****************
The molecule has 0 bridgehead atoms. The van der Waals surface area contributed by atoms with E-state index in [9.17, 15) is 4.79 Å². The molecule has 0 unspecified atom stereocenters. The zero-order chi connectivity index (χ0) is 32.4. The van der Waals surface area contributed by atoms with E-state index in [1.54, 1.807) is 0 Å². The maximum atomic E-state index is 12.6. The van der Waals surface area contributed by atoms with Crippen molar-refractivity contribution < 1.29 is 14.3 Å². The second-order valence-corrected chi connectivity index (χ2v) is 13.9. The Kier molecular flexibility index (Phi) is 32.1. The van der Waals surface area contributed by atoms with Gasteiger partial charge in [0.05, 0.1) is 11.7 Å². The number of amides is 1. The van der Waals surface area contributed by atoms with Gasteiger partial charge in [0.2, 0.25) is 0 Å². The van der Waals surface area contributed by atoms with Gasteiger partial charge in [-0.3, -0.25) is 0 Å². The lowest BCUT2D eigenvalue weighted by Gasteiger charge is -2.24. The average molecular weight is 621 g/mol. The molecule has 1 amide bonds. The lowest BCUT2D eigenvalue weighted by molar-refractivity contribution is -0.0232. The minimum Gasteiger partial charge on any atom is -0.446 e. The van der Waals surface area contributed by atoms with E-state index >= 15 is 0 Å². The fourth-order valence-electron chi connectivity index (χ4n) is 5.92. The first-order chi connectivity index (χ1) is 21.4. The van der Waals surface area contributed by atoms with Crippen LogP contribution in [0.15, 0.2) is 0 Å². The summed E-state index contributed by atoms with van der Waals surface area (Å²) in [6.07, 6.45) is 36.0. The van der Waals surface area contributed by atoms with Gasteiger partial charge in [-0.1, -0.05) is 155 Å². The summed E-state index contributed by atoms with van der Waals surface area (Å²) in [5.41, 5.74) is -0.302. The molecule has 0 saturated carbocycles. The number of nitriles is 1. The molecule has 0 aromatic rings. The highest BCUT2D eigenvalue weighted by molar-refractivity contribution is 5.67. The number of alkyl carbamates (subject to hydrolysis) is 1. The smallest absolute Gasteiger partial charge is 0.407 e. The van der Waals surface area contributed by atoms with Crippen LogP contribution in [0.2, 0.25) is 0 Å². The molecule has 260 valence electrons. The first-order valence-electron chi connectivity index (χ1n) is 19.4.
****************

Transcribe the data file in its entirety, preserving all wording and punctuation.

The molecule has 0 bridgehead atoms. The van der Waals surface area contributed by atoms with E-state index in [9.17, 15) is 4.79 Å². The molecule has 0 unspecified atom stereocenters. The zero-order chi connectivity index (χ0) is 32.4. The van der Waals surface area contributed by atoms with E-state index in [1.54, 1.807) is 0 Å². The maximum atomic E-state index is 12.6. The van der Waals surface area contributed by atoms with Crippen molar-refractivity contribution < 1.29 is 14.3 Å². The second-order valence-corrected chi connectivity index (χ2v) is 13.9. The Kier molecular flexibility index (Phi) is 32.1. The van der Waals surface area contributed by atoms with Gasteiger partial charge in [0.05, 0.1) is 11.7 Å². The number of amides is 1. The van der Waals surface area contributed by atoms with Gasteiger partial charge in [0.2, 0.25) is 0 Å². The van der Waals surface area contributed by atoms with Gasteiger partial charge in [-0.3, -0.25) is 0 Å². The lowest BCUT2D eigenvalue weighted by Gasteiger charge is -2.24. The average molecular weight is 621 g/mol. The molecule has 1 amide bonds. The lowest BCUT2D eigenvalue weighted by molar-refractivity contribution is -0.0232. The minimum Gasteiger partial charge on any atom is -0.446 e. The van der Waals surface area contributed by atoms with E-state index >= 15 is 0 Å². The fourth-order valence-electron chi connectivity index (χ4n) is 5.92. The first-order chi connectivity index (χ1) is 21.4. The van der Waals surface area contributed by atoms with Crippen LogP contribution in [0.15, 0.2) is 0 Å². The summed E-state index contributed by atoms with van der Waals surface area (Å²) in [6.07, 6.45) is 36.0. The van der Waals surface area contributed by atoms with Gasteiger partial charge in [-0.1, -0.05) is 155 Å². The summed E-state index contributed by atoms with van der Waals surface area (Å²) in [5.41, 5.74) is -0.302. The molecule has 0 saturated carbocycles. The number of nitriles is 1. The molecule has 0 aromatic rings. The highest BCUT2D eigenvalue weighted by molar-refractivity contribution is 5.67. The number of alkyl carbamates (subject to hydrolysis) is 1. The smallest absolute Gasteiger partial charge is 0.407 e. The van der Waals surface area contributed by atoms with Crippen LogP contribution in [0.2, 0.25) is 0 Å². The molecule has 260 valence electrons. The first-order valence-electron chi connectivity index (χ1n) is 19.4.